tension of its coal and general busi
ness worth an investment of $12,000,
--000. The little port of Bristol, mind
ful of the glories of its past when this
country was first being settled and
Virginia was peopled from its
wharves, has authorized an expendi
ture of $25,000,000 to bring it up to
Germany, France, Holland, Bel
gium are taking the lead on the con
tinent of Europe. Hamburg, which
has spent $100,000,000 in creating a
modern port, thinks that the opening
of the canal warrants the expenditure
of half as much more and is setting
about the spending of that money
Antwerp, having $45,000,000 invest
ed, is putting in $55,000,000 more.
Little Havre with a population half
that of Seattle is spending $17,000,000,
having already expended $50,000,000.
Rotterdam is in nowise behind. .
Yet the list is not half run down.
No regard has been taken of Ireland,
of Norway, Sweden nor Denmark.
Neither have been reckoned in the
ports of the Pacific Callao and Val
paraiso, Auckland and Wellington,
Sydney, Melbourne and Brisbane; Ba
tavia, Samarang and Sourabaya;
Singapore, Bangkok, Saigon and Hong
kong; of the ports of the Philippines,
of the seaboard and rivers of China,
of the islands of Japan or of Oceania.
There are few, indeed, of these which
are not awake to the situation and
which are not putting forward their
Nor has been regarded the expendi
ture upon ships. At the end of 1909
the gross tonnage of all the shipping
In the world was very nearly 42,000,
--000, steamers and sailing vessels,
wood and steel. This does not
take into account vessels of less
than 100 tons burthen, nor the
wooden vessels on the great lakes,
neither does it include Japanese and
Chinese junks, up to 300 tons In
burthen, nor, indeed, multitudinous
small vessels, European and Asiatic,
trading in the Mediterranean, the
Black and Caspian seas and in the
Shipyards of the World Busy.
That mercantile fleet served the
world It is no longer sufficient.
shipyard in this country, every
shipyard in Europe, is busy preparing.
"argo space is already at a premium,
is sound. shinr?rs are only too well
'ware In addition to that 42,000.000
ens tb.rre will hnve been built by the
ime of the opening of the Panama
anal. raa'nH *n cynply its needs, at
Qast an additional 14,000,000 gross
tons, the cost of which is nearly equal
the cost of the canal itself.
It is a significant fact that two
thirds of this tonnage is being built
by the British, for themselves and for
But why—why this enormous ex
penditure? What is it all about?
It is a local idea upon Puget sound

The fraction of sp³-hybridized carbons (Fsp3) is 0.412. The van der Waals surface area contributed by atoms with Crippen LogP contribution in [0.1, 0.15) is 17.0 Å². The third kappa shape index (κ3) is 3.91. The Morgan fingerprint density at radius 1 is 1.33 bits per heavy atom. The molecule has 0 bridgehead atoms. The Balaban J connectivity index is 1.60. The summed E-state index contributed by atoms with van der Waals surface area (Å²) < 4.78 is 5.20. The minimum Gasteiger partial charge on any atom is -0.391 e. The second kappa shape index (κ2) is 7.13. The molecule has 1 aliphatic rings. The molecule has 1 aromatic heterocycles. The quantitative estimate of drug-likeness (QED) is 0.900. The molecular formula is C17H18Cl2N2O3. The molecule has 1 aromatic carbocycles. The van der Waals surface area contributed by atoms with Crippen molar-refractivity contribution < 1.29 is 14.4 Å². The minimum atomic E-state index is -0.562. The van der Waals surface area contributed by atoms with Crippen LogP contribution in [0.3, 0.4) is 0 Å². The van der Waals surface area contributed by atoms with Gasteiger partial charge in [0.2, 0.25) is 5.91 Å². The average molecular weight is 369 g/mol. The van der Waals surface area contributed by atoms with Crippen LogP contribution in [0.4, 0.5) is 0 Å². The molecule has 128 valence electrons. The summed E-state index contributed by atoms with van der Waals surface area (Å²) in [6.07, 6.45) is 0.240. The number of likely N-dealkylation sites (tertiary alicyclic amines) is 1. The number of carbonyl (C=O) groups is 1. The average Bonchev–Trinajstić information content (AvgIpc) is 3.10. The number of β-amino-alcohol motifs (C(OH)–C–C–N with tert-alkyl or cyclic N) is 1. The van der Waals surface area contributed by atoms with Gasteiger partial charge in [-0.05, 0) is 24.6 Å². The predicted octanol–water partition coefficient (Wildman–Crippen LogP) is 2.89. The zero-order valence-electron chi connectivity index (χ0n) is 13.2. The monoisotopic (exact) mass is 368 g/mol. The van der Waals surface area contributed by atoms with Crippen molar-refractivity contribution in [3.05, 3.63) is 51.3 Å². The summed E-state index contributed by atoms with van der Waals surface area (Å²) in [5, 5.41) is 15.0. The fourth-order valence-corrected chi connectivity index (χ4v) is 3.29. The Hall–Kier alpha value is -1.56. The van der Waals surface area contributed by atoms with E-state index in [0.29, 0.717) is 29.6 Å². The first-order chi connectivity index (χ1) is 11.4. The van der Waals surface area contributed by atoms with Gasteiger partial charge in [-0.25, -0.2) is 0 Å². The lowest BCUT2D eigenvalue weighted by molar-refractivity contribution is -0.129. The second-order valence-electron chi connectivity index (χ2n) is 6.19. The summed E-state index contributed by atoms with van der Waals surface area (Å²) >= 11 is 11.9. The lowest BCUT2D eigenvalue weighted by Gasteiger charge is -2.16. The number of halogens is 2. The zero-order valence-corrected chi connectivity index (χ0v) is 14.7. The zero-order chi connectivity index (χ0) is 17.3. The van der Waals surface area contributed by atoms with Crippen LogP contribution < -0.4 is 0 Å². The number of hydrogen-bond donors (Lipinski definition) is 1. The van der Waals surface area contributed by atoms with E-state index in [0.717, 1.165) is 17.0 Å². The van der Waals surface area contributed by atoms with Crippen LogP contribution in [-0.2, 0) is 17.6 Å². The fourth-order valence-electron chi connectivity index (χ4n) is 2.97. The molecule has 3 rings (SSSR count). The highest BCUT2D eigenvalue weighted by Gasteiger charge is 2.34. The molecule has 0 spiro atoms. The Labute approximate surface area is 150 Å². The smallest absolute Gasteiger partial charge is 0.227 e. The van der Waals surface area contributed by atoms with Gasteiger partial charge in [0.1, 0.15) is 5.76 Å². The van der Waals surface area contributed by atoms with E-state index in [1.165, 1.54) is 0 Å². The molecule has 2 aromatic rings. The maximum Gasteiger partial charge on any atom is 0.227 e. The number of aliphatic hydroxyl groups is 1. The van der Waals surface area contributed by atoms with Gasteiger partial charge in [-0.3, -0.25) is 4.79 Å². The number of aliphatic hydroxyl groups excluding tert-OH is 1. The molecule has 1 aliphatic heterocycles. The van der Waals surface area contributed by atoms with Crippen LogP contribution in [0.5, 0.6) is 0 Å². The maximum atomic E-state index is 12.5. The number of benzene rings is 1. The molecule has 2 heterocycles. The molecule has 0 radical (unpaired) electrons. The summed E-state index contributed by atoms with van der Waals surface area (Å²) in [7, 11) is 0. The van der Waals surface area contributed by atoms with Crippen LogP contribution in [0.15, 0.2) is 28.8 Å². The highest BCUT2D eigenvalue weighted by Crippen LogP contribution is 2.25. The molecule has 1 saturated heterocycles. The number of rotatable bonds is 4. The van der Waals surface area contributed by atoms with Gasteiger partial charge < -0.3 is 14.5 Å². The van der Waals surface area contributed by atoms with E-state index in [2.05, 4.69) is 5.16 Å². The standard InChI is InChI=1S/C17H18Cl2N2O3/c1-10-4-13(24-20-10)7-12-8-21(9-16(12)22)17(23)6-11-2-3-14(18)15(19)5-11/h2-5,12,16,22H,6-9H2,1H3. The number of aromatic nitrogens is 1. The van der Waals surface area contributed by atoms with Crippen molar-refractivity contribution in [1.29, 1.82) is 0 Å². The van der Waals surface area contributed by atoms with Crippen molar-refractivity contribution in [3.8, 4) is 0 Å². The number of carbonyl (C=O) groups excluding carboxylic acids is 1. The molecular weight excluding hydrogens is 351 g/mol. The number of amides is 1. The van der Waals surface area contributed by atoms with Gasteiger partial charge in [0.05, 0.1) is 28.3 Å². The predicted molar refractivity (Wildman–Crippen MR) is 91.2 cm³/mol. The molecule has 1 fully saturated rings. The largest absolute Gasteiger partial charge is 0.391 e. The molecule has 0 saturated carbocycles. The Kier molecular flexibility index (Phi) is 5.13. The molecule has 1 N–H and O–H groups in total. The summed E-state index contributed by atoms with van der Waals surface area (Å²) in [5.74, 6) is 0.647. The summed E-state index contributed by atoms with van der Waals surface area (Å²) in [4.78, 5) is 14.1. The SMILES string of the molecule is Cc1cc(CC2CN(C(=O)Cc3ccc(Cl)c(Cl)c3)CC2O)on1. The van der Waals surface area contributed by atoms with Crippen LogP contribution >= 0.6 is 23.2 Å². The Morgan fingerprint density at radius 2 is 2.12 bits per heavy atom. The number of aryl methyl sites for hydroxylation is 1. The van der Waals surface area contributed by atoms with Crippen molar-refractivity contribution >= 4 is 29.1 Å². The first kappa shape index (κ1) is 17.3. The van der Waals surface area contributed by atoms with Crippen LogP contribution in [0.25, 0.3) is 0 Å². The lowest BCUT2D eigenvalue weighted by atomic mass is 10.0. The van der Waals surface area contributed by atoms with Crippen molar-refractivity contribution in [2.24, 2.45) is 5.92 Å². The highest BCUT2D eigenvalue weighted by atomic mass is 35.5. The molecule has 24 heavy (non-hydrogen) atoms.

that the value of the Panama canal
is overestimated —that already it has
been discounted. If this were true
then the world generally is engaging
in the pleasant pastime of fooling it
There was a time in history when
the Mediterranean was, as its name
signifies, the center of the world's
commerce. At least the center of the
commerce of the western world. Co
existent with the commerce of that
day was that of the orient. Of fabled
Hind and far Cathay little was known
in the way of trade. Mungo Park and
Sir John Mandeville took business ex
cursions to the east, but the tales they
brought back were regarded as of lit
tle worth. Mandeville, in particular,
was unanimously elected to the
Ananias club, the presidential honors
of which he has shared ever since, in
the popular estimation, with Baron
But the Portugue** found their
way round the Cape of Good Hope
to Goa. The route was found prac
ticable. The face of Europe changed
almost instantly. A century later
Turkey, Spain, Holland, England.
France had wrested it from them.
Europe fronted on the sea which bore
its ships to the orient. . For the trade
at first was not with the new world;
it was with the teeming population
of the far east. American trade be
gan only to assume its present im
portance when this continent began
to have a population which had the
means to buy as well as the energy
The opening of the Suez canal
doubled the trade with the orient in
a few years. It has again doubled.
Again Italy sprang to the front;
again Egypt and the southern, as well
as the northern shore of the Mediter
ranean, once more upon a world trade
route, began to assume importance—
to be worth fighting for.
It is that backsight into the lessons
of the past which has ever favored
the opening of the ditch across the
Panama isthmus. The early Spanish
conquistadores saw its advantage to
Spain, in that It would open the
south Pacific coast line of America
to that country. Today its opening
will not only mean that to Spain, but
It will mean that to every European
nation, and most particularly to the
western states of the union. But now
the north Pacific coast is more im
portant than the south. There Is a
great trade in the islands of the
Pacific coast is more important than
the south. There is a great trade In
the islands of the Pacific with Aus
tralasia, with the East Indies, and
China and Japan, to be reached
through that canal which did not exist
when Balboa stood on the isthmus.
If the canal was worth something
then what must it be worth now?
Such a vision is sufficient to attract